In August I took a trip to visit Croome Court, a National Trust property in Worcestershire. Price of admission was £8 for adults and I’ll say upfront that you absolutely get your money’s worth. The gardens open at 10am with the home opening an hour later (during the summer – times may vary). We’d arrived just after 10am and there were already cars in the parking lot; when we left nearly four hours later it was overflowing – clearly a very popular venue.
The Court and grounds are currently being restored, and when we were there much of the Court was swathed in scaffolding, thanks to more than £5 million being donated from various organisations, including the National Lottery. As the grounds are restored, “lost” monuments are being rediscovered once undergrowth has been cut back.
As we did the grounds first, then the Court, our first stop was the Church of St Mary Magdalene. Although a church was in Croome from around 1283 the present church, designed with Capability Brown and Robert Adam, was consecrated in 1763 and is now looked after by The Churches Conservation Trust.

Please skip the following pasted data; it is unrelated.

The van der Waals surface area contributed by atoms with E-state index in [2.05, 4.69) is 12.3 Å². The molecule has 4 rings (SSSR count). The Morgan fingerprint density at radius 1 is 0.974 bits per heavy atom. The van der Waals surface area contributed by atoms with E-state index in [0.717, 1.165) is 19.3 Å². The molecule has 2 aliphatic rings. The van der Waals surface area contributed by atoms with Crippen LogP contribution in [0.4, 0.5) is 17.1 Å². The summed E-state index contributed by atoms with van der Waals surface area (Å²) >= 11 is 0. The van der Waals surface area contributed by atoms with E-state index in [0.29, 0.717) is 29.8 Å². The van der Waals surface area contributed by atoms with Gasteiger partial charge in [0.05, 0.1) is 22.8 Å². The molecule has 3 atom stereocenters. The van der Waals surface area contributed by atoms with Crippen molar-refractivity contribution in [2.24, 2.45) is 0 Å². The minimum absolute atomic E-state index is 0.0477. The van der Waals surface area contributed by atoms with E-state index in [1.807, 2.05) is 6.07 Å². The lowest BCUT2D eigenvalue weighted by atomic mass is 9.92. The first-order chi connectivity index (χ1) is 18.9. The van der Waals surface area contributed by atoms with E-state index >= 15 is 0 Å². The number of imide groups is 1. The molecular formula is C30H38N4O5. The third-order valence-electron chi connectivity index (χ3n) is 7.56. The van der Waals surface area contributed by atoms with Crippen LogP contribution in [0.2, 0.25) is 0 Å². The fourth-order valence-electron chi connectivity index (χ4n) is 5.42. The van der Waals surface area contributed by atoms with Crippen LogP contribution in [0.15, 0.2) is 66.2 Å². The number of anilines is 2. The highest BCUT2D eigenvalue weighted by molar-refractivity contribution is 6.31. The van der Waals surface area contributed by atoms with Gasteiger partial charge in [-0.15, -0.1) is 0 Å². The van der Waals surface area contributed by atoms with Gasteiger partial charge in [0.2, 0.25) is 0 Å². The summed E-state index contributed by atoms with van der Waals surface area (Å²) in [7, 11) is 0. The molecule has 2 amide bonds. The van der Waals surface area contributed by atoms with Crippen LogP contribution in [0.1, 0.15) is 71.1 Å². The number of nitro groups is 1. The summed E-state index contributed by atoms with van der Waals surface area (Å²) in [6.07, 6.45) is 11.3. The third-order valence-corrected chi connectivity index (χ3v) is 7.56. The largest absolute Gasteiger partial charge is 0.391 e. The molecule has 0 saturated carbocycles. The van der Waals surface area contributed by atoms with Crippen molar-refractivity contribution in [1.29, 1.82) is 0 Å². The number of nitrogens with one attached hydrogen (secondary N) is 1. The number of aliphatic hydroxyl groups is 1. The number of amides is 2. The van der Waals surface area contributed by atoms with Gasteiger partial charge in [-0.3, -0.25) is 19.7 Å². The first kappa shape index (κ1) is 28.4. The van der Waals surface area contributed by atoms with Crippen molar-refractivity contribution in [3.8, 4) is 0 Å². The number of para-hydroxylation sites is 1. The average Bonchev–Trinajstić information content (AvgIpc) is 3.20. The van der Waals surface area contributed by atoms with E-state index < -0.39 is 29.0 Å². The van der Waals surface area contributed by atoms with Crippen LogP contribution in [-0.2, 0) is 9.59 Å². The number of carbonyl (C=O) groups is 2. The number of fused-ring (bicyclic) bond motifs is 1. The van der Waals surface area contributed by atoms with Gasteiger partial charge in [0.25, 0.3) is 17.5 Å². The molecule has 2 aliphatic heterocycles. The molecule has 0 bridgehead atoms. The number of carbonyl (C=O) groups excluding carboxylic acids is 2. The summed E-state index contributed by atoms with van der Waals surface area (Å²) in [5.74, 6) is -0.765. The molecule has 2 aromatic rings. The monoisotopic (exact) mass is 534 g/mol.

It’s actually a really lovely church, sat amongst trees but with a clear view of the Court and surroundings. It was also in use when we arrived by a visiting family of bell-ringers who had received permission to ring the bells that morning, which added nicely to the atmosphere.
I was particularly struck by the memorials to various members of the Coventry family, who originally owned the Court. The one below is for Thomas, 1st Lord Coventry who died in 1639. He rests under a canopy with Justice and Virtue on either side.
There are no stained glass windows in the church but designs for them do exist, suggesting they had been planned at one time. There is a small cemetery nearby and a little further away is a bird hide through which we were able to see, though not take photographs of, a variety or birds (dirty plastic windows made photos impossible). Just past that there is an 18th century Ice House, which the National Trust has restored, as below.
From here we proceeded into the grounds and to the Court itself – posts on those visits to follow.